Through a Lens Darkly: Black Photographers and the Emergence of a People
In telling this story and exploring its meanings, Harris’ well-crafted film uses interviews with a number of historians and black photographers. But its greatest asset…
A duck lives on top of the Whitneys' refrigerator, and a rooster joins them at breakfast, and there are frogs and dogs here and there in the house. But when Dad brings home a baby seal, their lives really take on a shape and purpose.
They live in a rambling spread up on the hill over the Maine fishing town where Dad is the harbor master, and people talk about them behind their backs. There is a way in which old-timers with Maine accents can say "He's got a seal for a pet" that lets you know they are not simply imparting information.
The saga of the Whitneys is told in "Andre," which is, of course, "based on a true story." Another true story could probably be based on the thoughts of Mom Whitney as she cleans ducky doo off her refrigerator, but it would not be as heartwarming as this one, which is about how Dad (Keith Carradine) and the youngest daughter, Toni (Tina Majorino), cannot turn away the wounded creatures who come to their door. The little seal, for example, all but climbs into the harbor master's boat after losing its mother, and when the Whitneys bottle-feed it and name it Andre, it becomes a member of the family.
That is not to the liking of a local character I began to think of as Billy the Seal-Hater. Played by Keith Szarabajka like the ringleader of a prison riot, Billy is a local fisherman who blames those damned seals for tearing up his nets. At one point he gets so worked up he chases Andre with a pitchfork. He also drinks a lot and makes dire threats in the local diner, where all the locals spend most of their time, discussing each other's business.
Andre, meanwhile, turns out to be quite a seal. He goes through an obligatory health crisis early in the film, and the Whitneys can't figure out what's the matter with him. My theory: As a wild animal, Andre has gone into shock after finding himself living in a bathtub in the attic. After Andre recovers, he proves to be a fast learner, and is soon painting watercolors, blowing out the candles on his birthday cake, making raspberry noises at people he doesn't like, doing the Peppermint Twist, and tuning the television (favorite shows: "Lassie" and "Voyage to the Bottom of the Sea").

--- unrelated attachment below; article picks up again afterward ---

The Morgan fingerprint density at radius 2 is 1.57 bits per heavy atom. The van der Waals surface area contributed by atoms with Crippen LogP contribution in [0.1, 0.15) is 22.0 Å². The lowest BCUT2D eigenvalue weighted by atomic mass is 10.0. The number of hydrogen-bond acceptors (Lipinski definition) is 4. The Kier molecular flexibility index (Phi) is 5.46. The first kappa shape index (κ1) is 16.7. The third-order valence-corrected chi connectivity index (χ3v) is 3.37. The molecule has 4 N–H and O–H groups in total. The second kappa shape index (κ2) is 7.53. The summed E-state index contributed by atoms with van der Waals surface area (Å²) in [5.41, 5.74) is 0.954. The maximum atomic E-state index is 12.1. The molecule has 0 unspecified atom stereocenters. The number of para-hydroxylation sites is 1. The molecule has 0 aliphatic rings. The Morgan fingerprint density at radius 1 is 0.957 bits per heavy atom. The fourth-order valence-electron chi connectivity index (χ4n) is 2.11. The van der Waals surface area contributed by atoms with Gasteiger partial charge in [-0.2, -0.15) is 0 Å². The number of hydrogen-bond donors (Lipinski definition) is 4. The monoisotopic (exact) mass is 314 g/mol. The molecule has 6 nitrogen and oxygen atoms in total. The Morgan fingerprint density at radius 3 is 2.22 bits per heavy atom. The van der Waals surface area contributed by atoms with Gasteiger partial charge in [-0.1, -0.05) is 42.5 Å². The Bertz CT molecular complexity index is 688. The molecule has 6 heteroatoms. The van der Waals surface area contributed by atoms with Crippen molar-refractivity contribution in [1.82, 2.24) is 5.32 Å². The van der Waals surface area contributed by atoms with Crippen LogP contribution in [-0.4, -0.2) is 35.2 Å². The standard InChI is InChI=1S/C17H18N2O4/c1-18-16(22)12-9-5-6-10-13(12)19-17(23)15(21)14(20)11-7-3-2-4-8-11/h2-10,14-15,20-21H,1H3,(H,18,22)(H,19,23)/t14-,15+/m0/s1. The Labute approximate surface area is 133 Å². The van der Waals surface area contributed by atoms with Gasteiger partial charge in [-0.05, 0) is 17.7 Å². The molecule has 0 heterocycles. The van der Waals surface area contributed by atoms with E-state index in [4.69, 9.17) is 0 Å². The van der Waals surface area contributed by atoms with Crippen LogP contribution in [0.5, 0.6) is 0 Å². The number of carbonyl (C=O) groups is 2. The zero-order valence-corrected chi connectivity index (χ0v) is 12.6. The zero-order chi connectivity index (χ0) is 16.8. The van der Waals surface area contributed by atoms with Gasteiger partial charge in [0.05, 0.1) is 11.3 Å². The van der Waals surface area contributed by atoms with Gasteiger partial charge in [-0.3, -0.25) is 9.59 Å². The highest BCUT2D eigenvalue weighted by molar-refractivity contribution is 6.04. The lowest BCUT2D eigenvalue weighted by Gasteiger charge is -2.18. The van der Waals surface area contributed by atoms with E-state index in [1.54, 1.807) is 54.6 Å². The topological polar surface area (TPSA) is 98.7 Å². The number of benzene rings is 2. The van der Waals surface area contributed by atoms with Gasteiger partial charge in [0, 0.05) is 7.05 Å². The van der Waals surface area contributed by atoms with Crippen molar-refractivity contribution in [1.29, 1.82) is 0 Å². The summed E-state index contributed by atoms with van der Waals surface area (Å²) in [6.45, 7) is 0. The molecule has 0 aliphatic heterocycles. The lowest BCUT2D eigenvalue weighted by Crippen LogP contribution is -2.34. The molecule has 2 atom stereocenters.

The structure of a film like this, "based on a true story" or not, requires a crisis every so often. Please read no further unless you wish to discover that Andre disappears in a cold January and is feared frozen. The seal is also at various times nearly shot, and of course, pitchforked. Dad Whitney spends hours tending the seal and the family's other wounded animals, and is not, truth to tell, a very good harbor master. Once on a scuba dive he finds an old explosive mine (helpfully labeled "T.N.T."), and might have been blown up if Andre had not helpfully warned him.
Toward the end things get really dire. An older Whitney daughter falls in love with the son of Billy the Seal Hater, who explains darkly that they can solve all their problems by "getting rid of the seal for good." The two teenage lovers set off in a boat with Andre, and are seen by little Tina, who fears the worse and follows them in a rowboat about the size of Andre's bathtub. A Nor'easter obligingly whips up right on schedule, it is a dark and stormy night, and Pop Whitney and Billy make a truce in order to team up and save the tempest-tossed Tina, whose little tub tosses about a bious-larmingly in a large tank of dubious-looking waves on the back lot of a movie studio.
Something obviously has to be done about Andre, and the movie finds a solution that is a masterpiece of even-handedness, sending the seal to winter in an aquarium and then home to Maine for the summer season.
Movies like this are probably ideal for characters with the age and personality of little Tina, its heroine, and I imagine kids up to a certain age will love "Andre." But the movie doesn't have the smarts of "Free Willy," and its series of cliffhanging crises is so relentless that we become aware of tireless screenwriters, manipulating that true story for all its worth.
White privilege, lived.
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